Estate Planning Resolutions for the New Year.
- Update the old will or trust that you have been procrastinating about. If it is more than 10 years old, the tax provisions no longer work in most cases. Make sure your personal representative or successor trustee is still up to the task.
- Plan for state estate taxes in states like Oregon ($1 million exemption) and Washington ($2,193,000 exemption). Lifetime gifts do not count against state estate tax exemptions in these states.
- If you have grandchildren, consider funding college savings plan accounts. Start when the grandchild is born and contribute to the accounts each year – more for the older grandchildren.
- Establish a Family Giving Account (i.e donor advised fund) at an investment firm (i.e. Fidelity, Schwab etc) or at a community foundation like Oregon Community Foundation. Bunch your donations so you can itemize, obtain your charitable tax deduction and then gift out of your fund over several years to your favorite charities.
- Make an inventory of your assets, accounts and passwords or use a third party password manager. Take photos and get appraisals of any collections, or family heirlooms.
- Consider a gifting plan to your children. Start small and see how they use your gifts. You have to file a gift tax return if you gift over $16,000 per person but no gift tax is paid unless you gift more than $12.06 million total over your lifetime. Couples can double those gifts. Consider a loan to help a child with a down payment for a condo or a house so they can build some equity in real estate.
- The federal estate tax exemption expires on 12/31/25 so if you own a business or have a lot of real estate, plan for a 50% drop in the $12.06 million exemption by accelerating gifting. Take into account the loss of the step up in basis on death with a gift.
- Talk to your family about your values and what is important to you. Estate planning is more than transferring your property and investments at your death. If you are interested in education, donate to a scholarship fund. If curing disease is important to you donate funds in your will or trust for research. Involve your family in the process and they will learn more about you and appreciate your values.
- Create a memory. In 1974, my 96-year-old great-grandmother gave me a silver candlestick to take back to my father. She lived in one room in a retirement home outside of Paris and she rummaged through her armoire to find the item, which she said, dated from Louis XVI. My memory of “Meme” is associated with the candlestick every time I pull it out to look at it. Give personal items to children and grandchildren that are important to you and to the family now while you are alive so that you can enjoy them together. Write down the story in a letter so they have it.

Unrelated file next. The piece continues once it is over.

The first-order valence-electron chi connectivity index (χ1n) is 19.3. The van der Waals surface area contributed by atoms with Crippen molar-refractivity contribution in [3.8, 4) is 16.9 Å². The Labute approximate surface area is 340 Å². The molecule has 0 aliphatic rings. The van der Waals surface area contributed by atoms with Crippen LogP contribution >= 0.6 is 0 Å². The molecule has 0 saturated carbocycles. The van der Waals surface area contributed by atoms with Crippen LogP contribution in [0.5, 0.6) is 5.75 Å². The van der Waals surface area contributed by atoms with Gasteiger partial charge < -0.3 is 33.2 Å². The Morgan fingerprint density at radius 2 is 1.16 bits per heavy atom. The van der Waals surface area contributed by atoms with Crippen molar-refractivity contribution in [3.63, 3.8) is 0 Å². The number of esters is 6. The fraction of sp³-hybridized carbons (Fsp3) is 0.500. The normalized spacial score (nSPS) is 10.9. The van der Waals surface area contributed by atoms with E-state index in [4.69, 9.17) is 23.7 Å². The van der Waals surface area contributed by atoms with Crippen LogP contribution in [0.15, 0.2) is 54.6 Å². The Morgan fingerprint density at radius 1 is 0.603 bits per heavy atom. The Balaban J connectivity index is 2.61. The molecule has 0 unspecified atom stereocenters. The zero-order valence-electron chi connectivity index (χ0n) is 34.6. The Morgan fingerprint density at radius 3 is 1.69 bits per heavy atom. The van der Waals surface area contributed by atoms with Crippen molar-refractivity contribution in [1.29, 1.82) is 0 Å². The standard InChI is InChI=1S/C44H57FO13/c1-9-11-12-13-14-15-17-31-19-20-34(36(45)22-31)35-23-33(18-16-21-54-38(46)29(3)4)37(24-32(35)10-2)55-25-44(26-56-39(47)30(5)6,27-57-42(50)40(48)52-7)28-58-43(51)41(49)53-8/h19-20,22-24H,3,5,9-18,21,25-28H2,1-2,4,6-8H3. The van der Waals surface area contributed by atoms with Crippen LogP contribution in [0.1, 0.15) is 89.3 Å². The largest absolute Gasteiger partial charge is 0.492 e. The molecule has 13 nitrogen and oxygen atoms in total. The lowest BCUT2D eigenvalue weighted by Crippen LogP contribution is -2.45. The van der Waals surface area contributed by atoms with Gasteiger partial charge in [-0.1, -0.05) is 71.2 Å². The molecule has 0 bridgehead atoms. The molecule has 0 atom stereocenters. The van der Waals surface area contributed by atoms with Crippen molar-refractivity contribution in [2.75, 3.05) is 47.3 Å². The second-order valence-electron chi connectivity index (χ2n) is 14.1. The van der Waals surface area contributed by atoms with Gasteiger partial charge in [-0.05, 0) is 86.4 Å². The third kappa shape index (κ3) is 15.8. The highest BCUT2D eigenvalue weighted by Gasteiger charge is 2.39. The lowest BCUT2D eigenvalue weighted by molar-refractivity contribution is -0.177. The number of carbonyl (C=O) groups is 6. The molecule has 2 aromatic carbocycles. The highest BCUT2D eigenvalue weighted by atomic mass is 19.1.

Good luck with your New Year’s resolutions and best wishes for 2022!
If you have estate planning or trust questions and need legal assistance, please contact Rob Le Chevallier at RLC@buckley-law.com or visit our website at www.buckley-law.com.
Rob Le Chevallier
Rob Le Chevallier practices business law, business formation, estate planning, trust administration, real estate law, and corporate financing at Buckley Law P.C. He particularly focuses on the estate planning needs of business owners and other high net-worth individuals and their families. He is an attorney and shareholder at Buckley Law and is licensed in Oregon and Washington.
The information contained in this article is for informational purposes only and does not constitute legal advice. This information is not intended to create an attorney-client relationship, and the receipt or viewing of it does not create or constitute an attorney-client relationship. You should not act upon any information contained in this article without consulting an attorney for individual advice regarding your own situation.